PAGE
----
The USAID Discovery & Exploration of Emerging Pathogens – Viral Zoonoses (DEEP VZN) project, will build scientific capacity in partner countries to safely detect and characterize unknown viruses which have the potential to spill over from wildlife and domestic animals to human populations.
The project will focus on finding previously unknown pathogens from three viral families that have a large potential for viral spillover from animals to humans: coronaviruses; filoviruses, such as the Ebola virus; and paramyxoviruses which includes the viruses that cause measles and Nipah.
To better identify and prevent future pandemics, Washington State University (WSU) has entered into a cooperative agreement with the U.S. Agency for International Development (USAID) to head up a new five-year, approximately $125 million global DEEP VZN project.
The project plans to partner with up to 12 targeted countries in Africa, Asia and Latin America to carry out large-scale animal surveillance programs within their own countries, safely, using their own laboratory facilities.
“To make sure the world is better prepared for these infectious disease events, which are likely to happen more frequently as wild areas become increasingly fragmented, we need to be ready,” said Felix Lankester, lead principal investigator for USAID DEEP VZN and associate professor with WSU College of Veterinary Medicine’s Paul G. Allen School for Global Health. “We will work to not only detect viruses but also build capacity in other countries, so the United States can collaborate with them in carrying out this important work.”
DEEP VZN builds on previous work by significantly scaling up USAID’s efforts to understand where and how viruses spill over from animals to humans. With more than 70 percent of viral outbreaks in people originating from animals, understanding future threats helps protect the U.S. as well as the global community.
The goals are ambitious: to collect over 800,000 samples in the five years of the project, most of which will come from wildlife; then to detect whether viruses from the target families are present in the samples. When those are found, the researchers will determine the zoonotic potential of the viruses, or the ability to transfer from animals to humans.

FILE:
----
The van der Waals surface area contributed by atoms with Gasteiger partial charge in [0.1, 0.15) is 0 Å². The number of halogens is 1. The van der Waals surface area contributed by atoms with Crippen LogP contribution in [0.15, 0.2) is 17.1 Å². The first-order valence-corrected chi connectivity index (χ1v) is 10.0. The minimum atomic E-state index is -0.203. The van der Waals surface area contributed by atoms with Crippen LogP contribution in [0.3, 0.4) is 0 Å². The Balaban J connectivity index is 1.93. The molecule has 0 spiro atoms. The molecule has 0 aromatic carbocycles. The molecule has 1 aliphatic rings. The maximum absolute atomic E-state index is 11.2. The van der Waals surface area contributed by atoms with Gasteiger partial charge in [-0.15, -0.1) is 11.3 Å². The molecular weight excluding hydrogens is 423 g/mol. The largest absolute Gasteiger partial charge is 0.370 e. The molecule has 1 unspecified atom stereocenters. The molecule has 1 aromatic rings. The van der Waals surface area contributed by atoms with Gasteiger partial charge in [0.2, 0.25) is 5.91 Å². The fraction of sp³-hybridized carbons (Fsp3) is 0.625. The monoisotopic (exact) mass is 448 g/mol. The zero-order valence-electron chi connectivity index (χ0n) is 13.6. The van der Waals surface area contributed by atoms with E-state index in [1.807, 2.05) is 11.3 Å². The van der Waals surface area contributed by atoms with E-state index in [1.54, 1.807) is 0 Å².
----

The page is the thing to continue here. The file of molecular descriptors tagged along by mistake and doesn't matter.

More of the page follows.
This process is expected to yield 8,000 to 12,000 novel viruses, which researchers will then screen and sequence the genomes of the ones that pose the most risk to animal and human health.
To meet these goals, WSU will draw on the strengths of a consortium of partners including the virology expertise of University of Washington and Washington University School of Medicine in St. Louis as well as data management and in-country expertise of public health nonprofits PATH and FHI 360. WSU along with their partners have established presence in countries in the target regions of Africa, Asia, and Latin America.
WSU will also draw on its own strengths in veterinary medicine and on-the-ground expertise from the Allen School for Global Health, which has done extensive work on infectious disease transmission globally.
“Our approach is to collaborate with in-country partners, working side-by-side with their scientists and institutions.” said Tom Kawula, director of WSU’s Allen School for Global Health. “Our consortium partners help extend our reach and have the same philosophy of working with the people as well as existing structures and expertise in each country.”